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Section 8.4 of the HRS Guidance Manual (HRSGM), page 244

SURFACE WATER CONTAINMENT FACTOR

:This section provides definitions for many of the terms used in the surface water containment descriptions and explains how to score the containment factor in the surface water pathway. If an observed release to a watershed cannot be established, then that watershed is evaluated based on potential to release. Two factors are used to evaluate the potential to release factor: potential to release by overland flow and potential to release by flood. The containment factor is a measure of the methods (either natural or engineered) that have been used to restrict the release of hazardous substances from a source to the watershed or to prevent released substances from entering surface water.

:Containment criteria have been compiled for several types of sources on a numerical scale selected to provide a relative degree of discrimination among different levels of containment. HRS Table 4-2 includes containment factor rating descriptions for the following specific categories of hazardous waste sources: surface impoundments, land treatment facilities, containers, and tanks. The table also provides containment factor rating descriptions that apply to all other hazardous waste sources, including landfills, piles, and contaminated soil.

:The containment factor is evaluated for each source for the watershed being evaluated, and the highest containment factor value for any source that meets the minimum size requirement is assigned as the containment factor value. If none of the sources meets the minimum size requirement, the highest containment factor value of any source is assigned.


RELEVANT HRS SECTIONS
Section 4.1.2.1.2.1.1: Containment
Section 4.1.2.1.2.2.1: Containment (flood)
Section 4.1.2.1.2.2.2: Flood frequency
Section 4.1.2.1.2.2.3: Calculation of factor value for potential to release by flood
Section 4.1.2.1.2.3: Calculation of potential to release factor value

DEFINITIONS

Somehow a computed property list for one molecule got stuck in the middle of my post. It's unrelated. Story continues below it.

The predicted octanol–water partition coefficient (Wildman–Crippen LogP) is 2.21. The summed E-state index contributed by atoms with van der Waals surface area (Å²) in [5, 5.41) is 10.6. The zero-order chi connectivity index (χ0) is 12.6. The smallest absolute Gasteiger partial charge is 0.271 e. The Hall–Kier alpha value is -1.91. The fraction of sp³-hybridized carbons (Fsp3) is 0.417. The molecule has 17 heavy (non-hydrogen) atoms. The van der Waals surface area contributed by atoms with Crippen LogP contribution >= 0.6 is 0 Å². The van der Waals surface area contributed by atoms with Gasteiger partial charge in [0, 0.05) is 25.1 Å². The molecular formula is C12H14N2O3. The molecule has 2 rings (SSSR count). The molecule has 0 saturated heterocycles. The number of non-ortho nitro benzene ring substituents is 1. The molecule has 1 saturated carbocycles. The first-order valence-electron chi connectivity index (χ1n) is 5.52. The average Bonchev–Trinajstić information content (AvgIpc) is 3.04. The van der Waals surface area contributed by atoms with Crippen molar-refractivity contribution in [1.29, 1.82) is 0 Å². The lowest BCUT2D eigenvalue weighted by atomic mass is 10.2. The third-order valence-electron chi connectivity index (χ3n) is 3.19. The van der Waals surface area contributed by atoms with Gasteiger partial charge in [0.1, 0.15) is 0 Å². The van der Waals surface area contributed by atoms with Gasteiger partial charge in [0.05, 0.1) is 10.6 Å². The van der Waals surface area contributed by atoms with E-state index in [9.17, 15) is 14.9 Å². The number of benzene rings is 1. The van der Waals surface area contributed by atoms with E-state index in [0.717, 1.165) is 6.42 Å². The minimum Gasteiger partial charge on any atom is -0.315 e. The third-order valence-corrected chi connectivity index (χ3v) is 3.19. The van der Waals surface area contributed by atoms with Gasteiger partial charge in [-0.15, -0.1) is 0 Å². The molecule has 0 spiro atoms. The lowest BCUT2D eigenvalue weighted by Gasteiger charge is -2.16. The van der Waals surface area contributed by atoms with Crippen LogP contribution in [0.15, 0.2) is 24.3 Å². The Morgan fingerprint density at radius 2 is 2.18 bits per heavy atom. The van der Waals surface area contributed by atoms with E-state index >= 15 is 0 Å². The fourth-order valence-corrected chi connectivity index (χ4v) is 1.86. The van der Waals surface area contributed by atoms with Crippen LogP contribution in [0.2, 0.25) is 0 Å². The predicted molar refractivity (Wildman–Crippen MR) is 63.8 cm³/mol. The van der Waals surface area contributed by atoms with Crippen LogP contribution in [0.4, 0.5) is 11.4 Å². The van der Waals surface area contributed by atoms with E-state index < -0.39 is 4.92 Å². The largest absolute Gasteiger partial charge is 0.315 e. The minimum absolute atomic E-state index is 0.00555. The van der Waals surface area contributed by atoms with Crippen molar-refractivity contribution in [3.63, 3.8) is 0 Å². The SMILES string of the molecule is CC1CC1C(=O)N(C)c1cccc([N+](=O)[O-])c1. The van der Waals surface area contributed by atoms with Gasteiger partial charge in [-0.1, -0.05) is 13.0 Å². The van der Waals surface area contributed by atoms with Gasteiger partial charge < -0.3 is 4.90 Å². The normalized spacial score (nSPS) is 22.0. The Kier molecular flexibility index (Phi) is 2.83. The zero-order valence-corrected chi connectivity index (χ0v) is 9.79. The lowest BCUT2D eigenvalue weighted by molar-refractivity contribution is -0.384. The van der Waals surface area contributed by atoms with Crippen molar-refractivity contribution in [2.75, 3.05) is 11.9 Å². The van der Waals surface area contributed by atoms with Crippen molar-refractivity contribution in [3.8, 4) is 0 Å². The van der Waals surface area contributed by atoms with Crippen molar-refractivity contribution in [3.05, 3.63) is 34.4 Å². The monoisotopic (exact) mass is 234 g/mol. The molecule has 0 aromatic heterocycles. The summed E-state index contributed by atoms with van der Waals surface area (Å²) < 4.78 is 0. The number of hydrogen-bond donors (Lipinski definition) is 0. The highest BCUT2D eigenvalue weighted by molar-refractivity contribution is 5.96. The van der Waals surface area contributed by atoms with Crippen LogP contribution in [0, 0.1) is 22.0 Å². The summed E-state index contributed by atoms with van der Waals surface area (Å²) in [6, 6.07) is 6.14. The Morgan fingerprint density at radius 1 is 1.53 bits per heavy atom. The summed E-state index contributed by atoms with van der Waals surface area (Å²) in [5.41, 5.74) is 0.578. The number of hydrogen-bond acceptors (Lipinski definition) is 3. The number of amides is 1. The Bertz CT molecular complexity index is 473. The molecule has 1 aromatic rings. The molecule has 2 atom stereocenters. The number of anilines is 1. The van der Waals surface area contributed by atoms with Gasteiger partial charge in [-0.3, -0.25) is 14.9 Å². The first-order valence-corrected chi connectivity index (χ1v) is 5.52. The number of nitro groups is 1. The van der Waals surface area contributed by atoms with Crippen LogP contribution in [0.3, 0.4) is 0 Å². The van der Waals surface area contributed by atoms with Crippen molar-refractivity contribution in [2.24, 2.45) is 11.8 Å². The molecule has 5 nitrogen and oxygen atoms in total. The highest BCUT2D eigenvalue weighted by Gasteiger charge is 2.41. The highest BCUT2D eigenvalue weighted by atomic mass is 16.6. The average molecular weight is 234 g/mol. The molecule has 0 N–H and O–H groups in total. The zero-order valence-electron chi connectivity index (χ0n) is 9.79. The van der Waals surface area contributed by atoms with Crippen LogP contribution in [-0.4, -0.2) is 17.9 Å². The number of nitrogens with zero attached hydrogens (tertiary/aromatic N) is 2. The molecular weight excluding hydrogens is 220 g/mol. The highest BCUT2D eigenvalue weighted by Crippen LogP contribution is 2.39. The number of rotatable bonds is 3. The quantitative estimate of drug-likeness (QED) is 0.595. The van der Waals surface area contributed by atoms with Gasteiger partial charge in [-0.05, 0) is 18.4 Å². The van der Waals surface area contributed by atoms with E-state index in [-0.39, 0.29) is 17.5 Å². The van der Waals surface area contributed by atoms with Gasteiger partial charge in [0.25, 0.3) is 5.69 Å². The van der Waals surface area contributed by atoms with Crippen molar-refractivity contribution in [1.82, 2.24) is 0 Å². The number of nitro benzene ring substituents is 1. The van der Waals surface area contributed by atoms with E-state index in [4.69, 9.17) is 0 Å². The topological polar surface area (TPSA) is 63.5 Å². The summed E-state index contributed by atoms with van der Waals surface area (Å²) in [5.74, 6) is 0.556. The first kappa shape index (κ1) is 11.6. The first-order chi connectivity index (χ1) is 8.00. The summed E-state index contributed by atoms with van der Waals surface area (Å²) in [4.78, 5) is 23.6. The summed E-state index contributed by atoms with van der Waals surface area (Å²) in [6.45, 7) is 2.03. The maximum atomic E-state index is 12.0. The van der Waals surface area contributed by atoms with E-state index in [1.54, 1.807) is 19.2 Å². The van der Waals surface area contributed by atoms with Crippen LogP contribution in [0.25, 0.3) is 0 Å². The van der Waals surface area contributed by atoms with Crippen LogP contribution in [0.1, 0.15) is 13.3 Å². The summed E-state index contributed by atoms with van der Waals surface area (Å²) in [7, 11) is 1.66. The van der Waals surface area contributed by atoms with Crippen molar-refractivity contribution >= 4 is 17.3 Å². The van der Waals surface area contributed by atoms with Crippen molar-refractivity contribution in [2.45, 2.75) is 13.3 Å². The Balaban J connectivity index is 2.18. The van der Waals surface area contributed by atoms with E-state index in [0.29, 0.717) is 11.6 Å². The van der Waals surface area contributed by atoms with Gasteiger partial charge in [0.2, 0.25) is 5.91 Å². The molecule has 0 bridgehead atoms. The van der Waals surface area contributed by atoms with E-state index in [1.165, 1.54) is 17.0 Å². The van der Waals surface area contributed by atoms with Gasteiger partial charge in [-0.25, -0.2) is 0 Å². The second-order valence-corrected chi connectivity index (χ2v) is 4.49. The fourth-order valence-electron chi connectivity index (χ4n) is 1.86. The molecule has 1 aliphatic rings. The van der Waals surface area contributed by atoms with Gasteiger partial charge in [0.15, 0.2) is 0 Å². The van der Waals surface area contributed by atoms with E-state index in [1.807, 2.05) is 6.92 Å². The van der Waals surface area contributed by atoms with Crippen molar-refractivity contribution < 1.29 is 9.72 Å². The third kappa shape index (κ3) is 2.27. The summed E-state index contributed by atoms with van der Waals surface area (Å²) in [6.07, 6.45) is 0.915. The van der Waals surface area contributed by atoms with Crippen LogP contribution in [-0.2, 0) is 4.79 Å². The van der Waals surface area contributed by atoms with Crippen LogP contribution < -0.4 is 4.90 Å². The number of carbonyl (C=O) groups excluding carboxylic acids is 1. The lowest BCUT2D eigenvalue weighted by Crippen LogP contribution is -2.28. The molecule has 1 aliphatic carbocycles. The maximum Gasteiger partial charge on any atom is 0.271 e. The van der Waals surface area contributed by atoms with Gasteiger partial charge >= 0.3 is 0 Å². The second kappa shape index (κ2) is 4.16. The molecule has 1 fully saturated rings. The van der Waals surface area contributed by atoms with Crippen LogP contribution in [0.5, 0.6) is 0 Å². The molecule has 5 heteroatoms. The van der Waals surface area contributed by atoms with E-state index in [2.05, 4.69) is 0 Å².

The following definitions elaborate on terms used in the containment descriptions in HRS Table 4-2.

Above-ground Tank: Any tank that does not meet the definition of a below-ground tank (including any tank that is only partially below the surface).

Associated Containment Structures: As used in HRS Table 4-2, constructed barriers (e.g., liners, dikes, berms) that may have been placed under, over, or around a source (e.g., a landfill or a waste pile) to prevent the release of hazardous substances to the environment.

Below-ground Tank: A tank with its entire surface area below the surface and not visible; however, a fraction of its associated piping may be above the surface.

Bulk Liquids: Noncontainerized liquids deposited directly into a source by pipe, tanker truck or other means of transport.

Essentially Impervious Base: A base underlying containers that is free from cracks and gaps and prevents the penetration of leaks, spills, or precipitation.

Evidence of Hazardous Substance Migration: Chemical analyses and/or visual evidence that demonstrate hazardous substances attributable to a source have migrated away from that source into the surrounding soil, ground water, surface water, or air (e.g., leachate containing hazardous substances coming out of the source; stained or contaminated soil that can be attributed to migration from the source; evidence of overflow from a surface impoundment containing hazardous substances).